The New World clade of needlefishes (Belonidae) includes species distributed along the Pacific and Atlantic coasts of the Americas and in freshwater basins of Central and South America. Phylogenetic relationships among 13 species of the group were assessed based on data from two nuclear genes (RAG2 and Tmo-4C4), two mitochondrial genes (cytochrome b and 16S rRNA), and a small suite of morphological characters. In general, there was concordance between separate analyses of nuclear and mitochondrial characters, and RAG2 was found to be a particularly useful gene for phylogeny reconstruction. Morphology supported an alternative phylogenetic pattern, but this was probably a result of the small number of characters and the lack of a thorough anatomical survey. The total evidence hypothesis divides the group into two major clades. In one, Pseudotylosurus from freshwater in South America is most closely related to a pair of Strongylura species from the western and eastern Atlantic; in the other, Potamorrhaphis and Belonion from South American freshwater are related to a clade of Strongylura from marine and freshwater habitats of the eastern Pacific and western Atlantic. Optimization of habitat on the total evidence tree, combined with paleogeographic data, suggests that four independent entries into freshwater have taken place—one in Central America, and three in South America.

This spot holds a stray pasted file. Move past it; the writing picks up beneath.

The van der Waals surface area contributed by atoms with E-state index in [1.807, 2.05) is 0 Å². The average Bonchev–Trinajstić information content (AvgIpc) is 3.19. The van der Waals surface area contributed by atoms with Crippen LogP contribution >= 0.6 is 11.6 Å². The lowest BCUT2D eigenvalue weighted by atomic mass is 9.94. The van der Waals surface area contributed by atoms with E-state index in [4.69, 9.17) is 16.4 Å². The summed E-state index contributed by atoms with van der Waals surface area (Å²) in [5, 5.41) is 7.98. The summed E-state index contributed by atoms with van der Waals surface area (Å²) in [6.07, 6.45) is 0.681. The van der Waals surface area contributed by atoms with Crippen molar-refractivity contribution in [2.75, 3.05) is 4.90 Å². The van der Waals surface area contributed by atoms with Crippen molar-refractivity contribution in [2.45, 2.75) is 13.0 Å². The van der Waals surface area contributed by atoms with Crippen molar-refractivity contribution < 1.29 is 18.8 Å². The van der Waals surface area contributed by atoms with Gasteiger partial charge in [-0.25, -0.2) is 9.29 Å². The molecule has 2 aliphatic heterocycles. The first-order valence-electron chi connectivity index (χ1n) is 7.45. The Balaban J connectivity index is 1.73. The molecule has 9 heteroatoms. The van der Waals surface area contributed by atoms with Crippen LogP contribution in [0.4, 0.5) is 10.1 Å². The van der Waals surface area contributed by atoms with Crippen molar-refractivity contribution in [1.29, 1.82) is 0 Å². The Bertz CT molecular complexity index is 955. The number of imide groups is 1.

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Vol. 2001 • No. 2